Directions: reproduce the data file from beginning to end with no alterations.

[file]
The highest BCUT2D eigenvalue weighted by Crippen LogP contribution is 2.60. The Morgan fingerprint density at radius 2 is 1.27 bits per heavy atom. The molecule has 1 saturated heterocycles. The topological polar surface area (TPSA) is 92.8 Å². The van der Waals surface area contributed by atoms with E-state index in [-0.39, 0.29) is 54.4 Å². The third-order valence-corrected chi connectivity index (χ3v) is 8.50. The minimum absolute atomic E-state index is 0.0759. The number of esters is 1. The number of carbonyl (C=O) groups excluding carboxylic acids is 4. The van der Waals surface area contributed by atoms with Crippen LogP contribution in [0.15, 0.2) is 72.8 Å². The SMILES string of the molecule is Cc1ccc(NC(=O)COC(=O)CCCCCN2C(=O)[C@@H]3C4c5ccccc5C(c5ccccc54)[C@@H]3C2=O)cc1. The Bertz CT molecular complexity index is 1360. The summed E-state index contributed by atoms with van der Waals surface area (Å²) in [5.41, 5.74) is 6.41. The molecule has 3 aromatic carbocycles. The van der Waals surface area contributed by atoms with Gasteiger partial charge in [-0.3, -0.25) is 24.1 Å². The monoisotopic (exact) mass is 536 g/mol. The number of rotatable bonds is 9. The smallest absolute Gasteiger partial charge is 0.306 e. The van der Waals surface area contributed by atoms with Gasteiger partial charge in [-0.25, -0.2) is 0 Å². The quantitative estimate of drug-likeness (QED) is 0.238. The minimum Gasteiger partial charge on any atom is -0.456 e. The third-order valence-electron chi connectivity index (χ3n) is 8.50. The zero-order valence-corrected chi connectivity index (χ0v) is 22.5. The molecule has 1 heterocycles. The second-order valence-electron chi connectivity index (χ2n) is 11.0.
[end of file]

The highest BCUT2D eigenvalue weighted by Crippen LogP contribution is 2.60. The Morgan fingerprint density at radius 2 is 1.27 bits per heavy atom. The molecule has 1 saturated heterocycles. The topological polar surface area (TPSA) is 92.8 Å². The van der Waals surface area contributed by atoms with E-state index in [-0.39, 0.29) is 54.4 Å². The third-order valence-corrected chi connectivity index (χ3v) is 8.50. The minimum absolute atomic E-state index is 0.0759. The number of esters is 1. The number of carbonyl (C=O) groups excluding carboxylic acids is 4. The van der Waals surface area contributed by atoms with Crippen LogP contribution in [0.15, 0.2) is 72.8 Å². The SMILES string of the molecule is Cc1ccc(NC(=O)COC(=O)CCCCCN2C(=O)[C@@H]3C4c5ccccc5C(c5ccccc54)[C@@H]3C2=O)cc1. The Bertz CT molecular complexity index is 1360. The summed E-state index contributed by atoms with van der Waals surface area (Å²) in [5.41, 5.74) is 6.41. The molecule has 3 aromatic carbocycles. The van der Waals surface area contributed by atoms with Gasteiger partial charge in [-0.3, -0.25) is 24.1 Å². The monoisotopic (exact) mass is 536 g/mol. The number of rotatable bonds is 9. The smallest absolute Gasteiger partial charge is 0.306 e. The van der Waals surface area contributed by atoms with Gasteiger partial charge in [-0.25, -0.2) is 0 Å². The quantitative estimate of drug-likeness (QED) is 0.238. The minimum Gasteiger partial charge on any atom is -0.456 e. The third-order valence-electron chi connectivity index (χ3n) is 8.50. The zero-order valence-corrected chi connectivity index (χ0v) is 22.5. The molecule has 1 heterocycles. The second-order valence-electron chi connectivity index (χ2n) is 11.0.